Prince Charles: Jewish immigration to blame for terrorism

Heir to the British throne blamed Middle East 'problem's on Jewish immigration, urged US to confront 'Jewish lobby' in 1986 letter.

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David Rosenberg,

Prince Charles
Prince Charles
REUTERS

The heir to the British throne blamed Jewish immigration to Israel for turmoil in the Middle East, and called on the US to confront the “Jewish lobby”, The Daily Mail reported Sunday.

Charles, Prince of Wales, the present heir apparent to the crown, blamed Jewish immigration to Israel for Middle Eastern turmoil, writing to a friend in 1986 that the US must “take on the Jewish lobby”.

According to The Daily Mail, Prince Charles, then 38 and married to Princess Diana Spencer, penned a letter on November 24th, 1986 to his friend, Laurens van der Post, sharing his reflections on Middle Eastern terrorism and political discord.

In the letter, Prince Charles claimed that he had “learned a lot about the Middle east Arab outlook” during his recent trip to Qatar, Bahrain, and Saudi Arabia, and that he had tried to “read a bit of the Koran on way out and it gave me some insight into way they [Muslims] think and operate. Don’t think they could understand us through reading Bible though!”

“Much admire some aspects of Islam – especially accent on hospitality and accessibility of rulers.”

Charles argued that rather than stemming from Arab refusal to acknowledge the Jewish right to statehood in the historic Jewish homeland or internal strife within the Muslim world, Middle Eastern unrest could be traced to Jewish immigration to Israel.

“I now being to understand better [the Arabs’] point of view about Israel. Never realised they see it as a US colony.”

“I now appreciate that Arabs and Jews were all a Semitic people originally and it is the influx of foreign, European Jews (especially from Poland, they say) which has helped to cause great problems.”

The prince then implicitly suggests the Jewish right to immigrate to Israel be amended, and the “Jewish lobby” be confronted.

“I know there are so many complex issues, but how can there ever be an end to terrorism unless the causes are eliminated?”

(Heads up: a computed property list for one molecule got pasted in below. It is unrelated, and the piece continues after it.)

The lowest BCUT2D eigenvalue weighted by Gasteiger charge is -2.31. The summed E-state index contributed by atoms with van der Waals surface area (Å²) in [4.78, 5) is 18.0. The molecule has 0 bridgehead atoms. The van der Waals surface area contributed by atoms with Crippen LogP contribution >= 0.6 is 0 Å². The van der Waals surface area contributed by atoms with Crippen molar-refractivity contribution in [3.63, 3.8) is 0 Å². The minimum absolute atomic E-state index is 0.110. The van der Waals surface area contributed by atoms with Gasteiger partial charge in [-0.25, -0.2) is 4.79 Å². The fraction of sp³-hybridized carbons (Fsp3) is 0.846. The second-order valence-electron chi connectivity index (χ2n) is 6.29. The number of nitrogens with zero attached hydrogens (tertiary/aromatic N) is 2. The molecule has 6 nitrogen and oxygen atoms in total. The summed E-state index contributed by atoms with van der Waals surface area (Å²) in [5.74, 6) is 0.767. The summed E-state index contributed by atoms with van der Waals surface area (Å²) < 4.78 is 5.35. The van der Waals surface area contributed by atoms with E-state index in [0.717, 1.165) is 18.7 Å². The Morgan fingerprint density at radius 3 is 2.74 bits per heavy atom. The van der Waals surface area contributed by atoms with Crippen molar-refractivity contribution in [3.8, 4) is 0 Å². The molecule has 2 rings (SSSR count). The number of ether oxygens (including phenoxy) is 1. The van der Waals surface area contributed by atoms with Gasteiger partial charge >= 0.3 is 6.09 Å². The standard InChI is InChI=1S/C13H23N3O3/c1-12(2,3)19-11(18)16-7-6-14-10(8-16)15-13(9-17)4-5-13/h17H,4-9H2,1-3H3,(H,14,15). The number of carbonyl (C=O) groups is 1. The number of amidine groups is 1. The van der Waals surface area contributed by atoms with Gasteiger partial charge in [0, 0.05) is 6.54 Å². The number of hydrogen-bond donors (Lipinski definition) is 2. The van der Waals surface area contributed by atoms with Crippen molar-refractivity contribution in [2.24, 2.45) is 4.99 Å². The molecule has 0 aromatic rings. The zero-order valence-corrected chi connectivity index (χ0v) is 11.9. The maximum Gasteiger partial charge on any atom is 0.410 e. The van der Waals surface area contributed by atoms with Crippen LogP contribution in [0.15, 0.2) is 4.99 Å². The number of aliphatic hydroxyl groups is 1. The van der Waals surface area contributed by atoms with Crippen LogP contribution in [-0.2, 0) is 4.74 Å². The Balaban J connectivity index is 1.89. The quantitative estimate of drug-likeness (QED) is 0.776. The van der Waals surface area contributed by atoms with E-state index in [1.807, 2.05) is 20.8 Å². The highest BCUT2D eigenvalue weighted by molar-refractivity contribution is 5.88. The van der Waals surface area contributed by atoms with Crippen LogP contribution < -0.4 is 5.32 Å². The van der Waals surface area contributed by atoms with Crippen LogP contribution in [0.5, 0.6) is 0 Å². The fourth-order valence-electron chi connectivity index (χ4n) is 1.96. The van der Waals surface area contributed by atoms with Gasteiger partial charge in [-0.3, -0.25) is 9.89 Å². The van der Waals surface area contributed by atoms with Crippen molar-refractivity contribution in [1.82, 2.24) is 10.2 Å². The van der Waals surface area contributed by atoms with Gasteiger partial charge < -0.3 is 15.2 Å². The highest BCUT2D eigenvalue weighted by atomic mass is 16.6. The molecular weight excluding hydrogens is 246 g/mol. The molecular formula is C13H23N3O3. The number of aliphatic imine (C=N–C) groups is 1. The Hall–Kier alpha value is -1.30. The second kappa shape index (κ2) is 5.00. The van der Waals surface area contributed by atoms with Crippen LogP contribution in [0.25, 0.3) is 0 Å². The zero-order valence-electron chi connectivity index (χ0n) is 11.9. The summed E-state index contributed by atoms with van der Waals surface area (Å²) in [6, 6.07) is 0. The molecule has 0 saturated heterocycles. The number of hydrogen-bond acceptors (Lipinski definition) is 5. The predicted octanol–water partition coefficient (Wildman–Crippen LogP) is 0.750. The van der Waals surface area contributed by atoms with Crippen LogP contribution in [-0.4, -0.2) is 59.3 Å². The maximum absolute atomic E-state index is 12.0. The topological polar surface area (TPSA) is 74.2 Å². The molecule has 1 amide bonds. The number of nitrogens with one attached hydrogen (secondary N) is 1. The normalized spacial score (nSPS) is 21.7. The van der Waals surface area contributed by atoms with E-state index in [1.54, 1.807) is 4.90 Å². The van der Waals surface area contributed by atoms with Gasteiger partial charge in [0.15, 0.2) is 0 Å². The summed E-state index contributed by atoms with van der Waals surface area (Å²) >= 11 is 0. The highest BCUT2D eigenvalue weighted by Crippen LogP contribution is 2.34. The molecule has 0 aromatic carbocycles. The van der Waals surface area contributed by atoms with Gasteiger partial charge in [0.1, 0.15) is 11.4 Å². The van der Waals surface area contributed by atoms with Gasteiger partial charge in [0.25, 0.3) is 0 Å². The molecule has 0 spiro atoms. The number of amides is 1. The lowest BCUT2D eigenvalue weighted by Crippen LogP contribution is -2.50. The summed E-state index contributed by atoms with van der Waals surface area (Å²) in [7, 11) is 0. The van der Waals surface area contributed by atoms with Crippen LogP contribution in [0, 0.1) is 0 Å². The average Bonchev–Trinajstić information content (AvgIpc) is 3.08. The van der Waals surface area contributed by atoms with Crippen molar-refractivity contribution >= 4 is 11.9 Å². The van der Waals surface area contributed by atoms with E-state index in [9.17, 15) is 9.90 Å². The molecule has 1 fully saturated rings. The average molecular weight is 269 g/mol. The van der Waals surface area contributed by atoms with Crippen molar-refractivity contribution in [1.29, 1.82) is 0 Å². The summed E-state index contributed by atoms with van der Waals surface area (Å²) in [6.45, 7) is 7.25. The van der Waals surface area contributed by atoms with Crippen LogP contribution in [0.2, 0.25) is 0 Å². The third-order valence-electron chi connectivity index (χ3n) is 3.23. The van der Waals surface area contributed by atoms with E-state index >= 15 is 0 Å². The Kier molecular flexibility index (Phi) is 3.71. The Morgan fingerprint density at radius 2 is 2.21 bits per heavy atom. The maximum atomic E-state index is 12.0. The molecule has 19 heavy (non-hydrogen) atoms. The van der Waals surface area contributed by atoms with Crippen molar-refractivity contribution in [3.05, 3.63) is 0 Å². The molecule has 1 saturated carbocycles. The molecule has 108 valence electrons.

“Surely some US president has to have the courage to stand up and take on the Jewish lobby in US? I must be naive, I suppose!”

Stephen Pollard, editor of The Jewish Chronicle blasted the letter, saying it drew on classic anti-Semitic tropes in a “jaw-droppingly shocking” way.

“To me this is the most astonishing element of the Prince’s letter. The ‘Jewish lobby’ is one of the anti-Semitic themes that have endured for centuries. It is this myth there are these very powerful Jews who control foreign policy or the media or banks or whatever.”

A spokeswoman for the royal family claimed the letter did not represent the prince’s views, but instead were intended to convey those of his Arab hosts during his recent trip to the Middle East.

“This letter clearly stated that these were not the Prince’s own views about Arab-Israeli issues but represented the opinions of some of those he met during his visit which he was keen to interrogate.”

“He was sharing the arguments in private correspondence with a long-standing friend in an attempt to improve his understanding of what he has always recognised is a deeply complex issue to which he was coming early on in his own analysis in 1986.”

While members of the British royal family – including Prince Charles himself – have made personal visits to Israel, the royal family has made no official visit to the Jewish state since its establishment in 1948.

An official state visit by Prince Charles had been planned to coincide with the 100th anniversary of the Balfour Declaration earlier this month, but was scrapped amid fears of an Arab backlash.








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